ELYSA GARDNER: Yeah. And you’re working with, as you mentioned and I mentioned, a number of high-profile talents with diverse backgrounds on this show: Alanis Morissette, Diablo Cody, Diane Paulus, whose Broadway productions have included really exhilarating revivals of progressive and youth-driven musicals like Hair and Pippin. What’s your experience been with them, and what has their interaction been like with each other and with the cast?

DEREK KLENA: I think one of the greatest aspects of this process as a whole is how collaborative it has been. Very rarely do you get to be a part of a company and a production that is so open to ideas, open to everyone’s input. Our creative team – you know, this is Diablo’s first play script, that’s written for an onstage performance and so she’s been very open about that, and she’s been very open to feedback, and making sure we all feel comfortable, and so that has been really rewarding too, to get new material and be able to read it at the table with such incredible minds, Diablo and Diane, and Sidi Larbi, and Tom Kitt, and Alanis and hash out these scenes, being able to give honest feedback that will benefit us, and benefit the company, and then have that be taken seriously and incorporated into the show. So, the fact that they’ve given us that ownership and allowed that kind of feedback throughout the entire process is a huge gift, and I think it just goes along with the message of our show. You know, everybody having a voice and everybody being taken seriously during the process, because we touch on so many said issues or different topics in our show, we met with various members of community organizations to talk about and to make us more informed about some of the topics that we were addressing, like gender identity, like sexual and drug abuse. So I think that was very important for us to prepare us to handle interactions with certain audience members that were touched severely by some of the subject matter that we were going through, so I thought it was very important that they really put the importance on making sure that we were knowledgable and informed about the subject matters we were talking about, and yeah, it’s a dream team, and we do have such a diverse, amazingly talented cast, and it’s kind of been a trickle-down effect. It starts at the top, and everybody at the top has been so generous and so creatively open, it’s been a great journey.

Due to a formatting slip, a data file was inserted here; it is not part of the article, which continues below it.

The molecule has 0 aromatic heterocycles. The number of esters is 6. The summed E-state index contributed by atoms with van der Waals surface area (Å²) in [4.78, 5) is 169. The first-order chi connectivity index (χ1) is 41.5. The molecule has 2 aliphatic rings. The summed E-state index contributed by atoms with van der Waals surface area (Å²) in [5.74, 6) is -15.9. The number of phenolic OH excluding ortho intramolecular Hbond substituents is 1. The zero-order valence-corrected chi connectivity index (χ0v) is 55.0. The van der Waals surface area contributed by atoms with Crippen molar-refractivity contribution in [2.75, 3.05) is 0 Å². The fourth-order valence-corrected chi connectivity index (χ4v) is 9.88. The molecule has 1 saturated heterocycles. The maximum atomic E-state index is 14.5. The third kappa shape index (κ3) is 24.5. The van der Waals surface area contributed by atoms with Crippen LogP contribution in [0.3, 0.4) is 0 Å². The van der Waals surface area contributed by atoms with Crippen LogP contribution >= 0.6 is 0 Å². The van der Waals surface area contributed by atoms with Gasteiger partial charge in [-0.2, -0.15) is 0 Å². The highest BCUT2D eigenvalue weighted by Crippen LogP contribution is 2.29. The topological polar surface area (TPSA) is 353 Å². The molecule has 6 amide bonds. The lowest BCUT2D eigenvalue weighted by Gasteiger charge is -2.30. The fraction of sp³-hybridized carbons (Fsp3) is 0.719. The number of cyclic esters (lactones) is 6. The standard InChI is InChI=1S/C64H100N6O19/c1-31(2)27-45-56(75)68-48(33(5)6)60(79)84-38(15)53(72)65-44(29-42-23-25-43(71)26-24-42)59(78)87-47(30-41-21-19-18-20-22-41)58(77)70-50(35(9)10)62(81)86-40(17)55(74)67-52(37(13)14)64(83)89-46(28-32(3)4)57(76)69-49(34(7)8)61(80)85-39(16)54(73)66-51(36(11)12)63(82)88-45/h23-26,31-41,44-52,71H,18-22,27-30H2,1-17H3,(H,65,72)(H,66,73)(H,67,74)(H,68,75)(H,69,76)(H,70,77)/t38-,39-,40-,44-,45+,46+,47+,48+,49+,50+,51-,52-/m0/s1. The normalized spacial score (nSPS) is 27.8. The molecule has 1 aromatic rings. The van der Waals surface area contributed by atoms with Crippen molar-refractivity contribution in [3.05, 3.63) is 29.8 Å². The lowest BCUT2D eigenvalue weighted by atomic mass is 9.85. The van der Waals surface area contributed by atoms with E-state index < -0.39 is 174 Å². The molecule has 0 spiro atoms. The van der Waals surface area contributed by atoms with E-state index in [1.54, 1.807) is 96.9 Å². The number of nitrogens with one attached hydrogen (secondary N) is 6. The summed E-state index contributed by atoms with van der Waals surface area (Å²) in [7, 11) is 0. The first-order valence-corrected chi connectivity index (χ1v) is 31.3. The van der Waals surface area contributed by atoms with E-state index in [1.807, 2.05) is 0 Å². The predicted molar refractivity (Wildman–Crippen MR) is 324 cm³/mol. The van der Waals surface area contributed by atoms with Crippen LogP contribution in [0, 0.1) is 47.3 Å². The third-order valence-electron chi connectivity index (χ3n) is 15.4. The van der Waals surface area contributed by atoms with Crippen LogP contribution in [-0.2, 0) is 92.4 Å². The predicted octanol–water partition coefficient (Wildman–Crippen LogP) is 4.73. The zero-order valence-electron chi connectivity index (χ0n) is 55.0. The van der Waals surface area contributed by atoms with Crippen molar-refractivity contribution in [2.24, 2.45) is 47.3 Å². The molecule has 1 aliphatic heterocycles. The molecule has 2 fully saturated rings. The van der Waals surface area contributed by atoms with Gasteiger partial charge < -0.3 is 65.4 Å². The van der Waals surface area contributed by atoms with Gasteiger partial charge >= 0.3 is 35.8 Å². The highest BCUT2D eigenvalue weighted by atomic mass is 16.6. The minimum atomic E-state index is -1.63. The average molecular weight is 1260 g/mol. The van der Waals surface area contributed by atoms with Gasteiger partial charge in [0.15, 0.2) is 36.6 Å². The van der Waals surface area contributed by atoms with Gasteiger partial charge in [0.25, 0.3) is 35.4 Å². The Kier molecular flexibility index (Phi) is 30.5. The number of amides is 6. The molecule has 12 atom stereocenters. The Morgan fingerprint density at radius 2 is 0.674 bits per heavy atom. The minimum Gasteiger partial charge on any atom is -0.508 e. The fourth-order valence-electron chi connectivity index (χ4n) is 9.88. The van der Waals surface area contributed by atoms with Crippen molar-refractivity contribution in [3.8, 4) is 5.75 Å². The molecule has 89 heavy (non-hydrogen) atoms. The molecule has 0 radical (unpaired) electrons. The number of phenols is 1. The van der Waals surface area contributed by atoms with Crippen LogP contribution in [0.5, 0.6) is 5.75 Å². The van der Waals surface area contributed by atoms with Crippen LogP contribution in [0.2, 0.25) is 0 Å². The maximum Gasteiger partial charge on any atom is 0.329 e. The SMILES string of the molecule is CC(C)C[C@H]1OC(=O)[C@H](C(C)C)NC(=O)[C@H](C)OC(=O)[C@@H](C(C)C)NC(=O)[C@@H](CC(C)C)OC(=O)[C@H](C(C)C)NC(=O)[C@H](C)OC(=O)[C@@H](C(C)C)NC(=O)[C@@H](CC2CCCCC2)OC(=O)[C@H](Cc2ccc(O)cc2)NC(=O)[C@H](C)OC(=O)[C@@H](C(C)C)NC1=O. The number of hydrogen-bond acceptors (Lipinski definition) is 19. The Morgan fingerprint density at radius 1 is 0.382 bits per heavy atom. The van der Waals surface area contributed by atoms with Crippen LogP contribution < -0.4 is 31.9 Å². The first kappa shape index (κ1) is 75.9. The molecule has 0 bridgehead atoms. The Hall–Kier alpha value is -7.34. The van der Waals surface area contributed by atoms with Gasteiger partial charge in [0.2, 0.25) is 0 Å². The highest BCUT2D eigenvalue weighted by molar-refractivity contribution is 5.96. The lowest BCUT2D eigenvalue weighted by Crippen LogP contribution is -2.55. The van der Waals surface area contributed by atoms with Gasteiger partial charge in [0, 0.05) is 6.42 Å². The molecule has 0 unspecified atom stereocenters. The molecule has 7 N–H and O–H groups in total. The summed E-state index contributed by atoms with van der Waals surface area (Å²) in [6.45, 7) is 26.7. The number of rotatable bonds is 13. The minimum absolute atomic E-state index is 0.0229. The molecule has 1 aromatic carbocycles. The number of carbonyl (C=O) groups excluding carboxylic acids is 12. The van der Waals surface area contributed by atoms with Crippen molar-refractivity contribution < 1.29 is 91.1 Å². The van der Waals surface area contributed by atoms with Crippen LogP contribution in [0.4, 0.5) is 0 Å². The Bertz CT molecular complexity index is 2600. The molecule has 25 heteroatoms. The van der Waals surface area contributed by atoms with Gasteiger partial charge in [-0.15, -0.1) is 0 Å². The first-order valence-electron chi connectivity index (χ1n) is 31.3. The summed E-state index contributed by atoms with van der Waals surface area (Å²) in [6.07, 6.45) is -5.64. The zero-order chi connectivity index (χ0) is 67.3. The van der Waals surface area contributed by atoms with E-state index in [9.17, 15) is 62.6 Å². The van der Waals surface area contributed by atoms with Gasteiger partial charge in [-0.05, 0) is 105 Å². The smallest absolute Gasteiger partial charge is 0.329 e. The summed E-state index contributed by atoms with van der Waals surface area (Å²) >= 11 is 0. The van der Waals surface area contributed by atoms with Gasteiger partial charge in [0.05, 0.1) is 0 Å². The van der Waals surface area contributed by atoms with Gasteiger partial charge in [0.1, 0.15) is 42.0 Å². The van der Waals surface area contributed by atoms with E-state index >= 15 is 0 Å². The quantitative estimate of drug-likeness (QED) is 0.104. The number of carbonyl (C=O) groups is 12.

ELYSA GARDNER: Yeah, I imagine you have also gotten some really intense audience feedback?

DEREK KLENA: Yeah, all of the feedback or the response that we’ve gotten post-performances has been extremely positive. People reach out especially to Kathryn Gallagher after the show because her character specifically goes through a sexual assault, she is a victim of rape in our show, and so we have a lot of people who have dealt with that in their personal lives, that connect to that character and connect to Kathryn’s performance. So her, Elizabeth Stanley, who deals with some drug addiction in the show, we have a lot of people that come up to them at the end of the shows and thank them for their portrayal and thank them on shedding light on such a serious topic. So it’s been very rewarding to know that we’re touching people in that way, and that people are moved and are affected by the music and the words that we’re sending out, and I think it will only be more impactful when we do return. So it’s been an incredible ride and I’m really proud of what we’re doing.